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NATIONAL ASSN. OF LETTER CARRIERS v. BLOUNT

October 30, 1969

National Association of Letter Carriers, Plaintiff
v.
Winton M. Blount, Postmaster General of the United States, Defendant



The opinion of the court was delivered by: GESELL

The National Association of Letter Carriers (NALC), a public employee union, brings this action against the Postmaster General seeking a declaratory judgment that portions of 5 U.S.C. § 7311 and a required implementing oath offend the First Amendment of the Constitution. NALC, an unincorporated association, is the certified exclusive representative of some 6,000 bargaining units of postal employees and sues on its own behalf and for its thousands of individual members.

Conceding for purposes of this litigation that Congress may prohibit public employees from striking, the complaint attacks the constitutionality of those portions of 5 U.S.C. § 7311 and related portions of the Post Office employment oath bracketed in context below. The statute provides that:

 
An individual may not accept or hold a position in the Government of the United States or the government of the District of Columbia if he -
 
* * *
 
(3) participates in a strike, [or asserts the right to strike,] against the Government of the United States or the government of the District of Columbia; [or]
 
(4) [is a member of an organization of employees of the Government of the United States or of individuals employed by the government of the District of Columbia that he knows asserts the right to strike against the Government of the United States or the government of the District of Columbia.] 5 U.S.C. § 7311(3) and (4).

 The corresponding part of the oath, challenged portions of which also are bracketed, reads:

 The Government concedes that the portions of the statute and oath under attack are separable. The statute itself contains a separability clause disclosing a congressional intent to retain any valid provisions if they can stand independently (5 U.S.C. at 87 (Sec. 7(g) of Pub. L. 89-554, 80 Stat. 631)) and the Court is satisfied that the no-strike clause is viable alone. See United States v. Jackson, 390 U.S. 570, 20 L. Ed. 2d 138, 88 S. Ct. 1209 (1968); Champlin Refining Co. v. Corporation Commission, 286 U.S. 210, 76 L. Ed. 1062, 52 S. Ct. 559 (1932). Accordingly, it is necessary only to deal here with the portions of the statute and oath bracketed above, the no-strike provision being left in effect.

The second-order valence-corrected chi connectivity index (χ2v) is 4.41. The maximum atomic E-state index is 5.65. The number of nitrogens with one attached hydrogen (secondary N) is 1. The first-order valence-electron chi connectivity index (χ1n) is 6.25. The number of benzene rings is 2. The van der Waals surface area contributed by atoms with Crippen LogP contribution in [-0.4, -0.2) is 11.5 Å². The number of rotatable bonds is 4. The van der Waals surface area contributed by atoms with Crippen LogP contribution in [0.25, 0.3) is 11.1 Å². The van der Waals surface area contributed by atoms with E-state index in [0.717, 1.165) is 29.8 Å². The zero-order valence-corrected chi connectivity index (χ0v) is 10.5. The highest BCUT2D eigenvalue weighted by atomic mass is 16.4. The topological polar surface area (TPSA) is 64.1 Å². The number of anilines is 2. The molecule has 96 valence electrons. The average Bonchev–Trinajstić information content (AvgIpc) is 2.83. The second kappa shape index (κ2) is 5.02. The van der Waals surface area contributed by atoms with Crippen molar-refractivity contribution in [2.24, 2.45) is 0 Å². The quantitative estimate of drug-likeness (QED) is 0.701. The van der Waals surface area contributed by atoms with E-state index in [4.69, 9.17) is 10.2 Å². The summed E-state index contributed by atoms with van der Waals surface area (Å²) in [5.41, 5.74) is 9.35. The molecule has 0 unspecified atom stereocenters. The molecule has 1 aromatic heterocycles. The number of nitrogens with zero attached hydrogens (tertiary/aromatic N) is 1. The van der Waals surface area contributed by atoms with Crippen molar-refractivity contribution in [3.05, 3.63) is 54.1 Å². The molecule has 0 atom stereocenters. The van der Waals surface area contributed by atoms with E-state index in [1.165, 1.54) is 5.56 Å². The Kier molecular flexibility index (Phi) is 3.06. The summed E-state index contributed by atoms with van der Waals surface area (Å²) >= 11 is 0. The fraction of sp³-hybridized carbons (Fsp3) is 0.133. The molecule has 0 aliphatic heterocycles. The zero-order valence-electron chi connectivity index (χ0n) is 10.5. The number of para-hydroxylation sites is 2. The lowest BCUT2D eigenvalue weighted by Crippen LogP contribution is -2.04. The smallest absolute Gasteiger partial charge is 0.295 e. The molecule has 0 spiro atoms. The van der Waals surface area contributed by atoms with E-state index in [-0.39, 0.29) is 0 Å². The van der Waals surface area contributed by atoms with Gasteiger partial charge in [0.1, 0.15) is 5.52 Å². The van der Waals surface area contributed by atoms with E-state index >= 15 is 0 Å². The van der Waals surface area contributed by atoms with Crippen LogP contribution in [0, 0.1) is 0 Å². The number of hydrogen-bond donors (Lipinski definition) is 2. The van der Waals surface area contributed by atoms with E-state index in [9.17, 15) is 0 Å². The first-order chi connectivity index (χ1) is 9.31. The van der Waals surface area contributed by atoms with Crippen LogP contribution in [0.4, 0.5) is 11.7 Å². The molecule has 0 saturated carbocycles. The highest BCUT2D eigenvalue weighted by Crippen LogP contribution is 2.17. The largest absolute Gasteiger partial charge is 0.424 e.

The case was heard by this three-judge court on application for a preliminary injunction which was denied. Further briefs and affidavits were then filed and the parties were given the opportunity to request further argument. Since neither has done so, the Court deems the matter submitted.

 The Government raises two issues which may obviate a decision on the merits. It contests NALC's standing and argues that no case or controversy has been presented to bring the declaratory judgment statute into play.

 I. Standing

 The statute does not provide any sanction against NALC for asserting the right to strike, nor is NALC required to swear an oath. Only individuals are directly affected. The Government accordingly urges that individual members of NALC alone have standing to challenge the statute and oath. But if NALC openly "asserts" the right to strike, its members may be put at hazard since the statute carries criminal sanctions (18 U.S.C. § 1918), and they could be barred from Government employment because of NALC's activities. And other letter carriers may be inhibited from joining because ...


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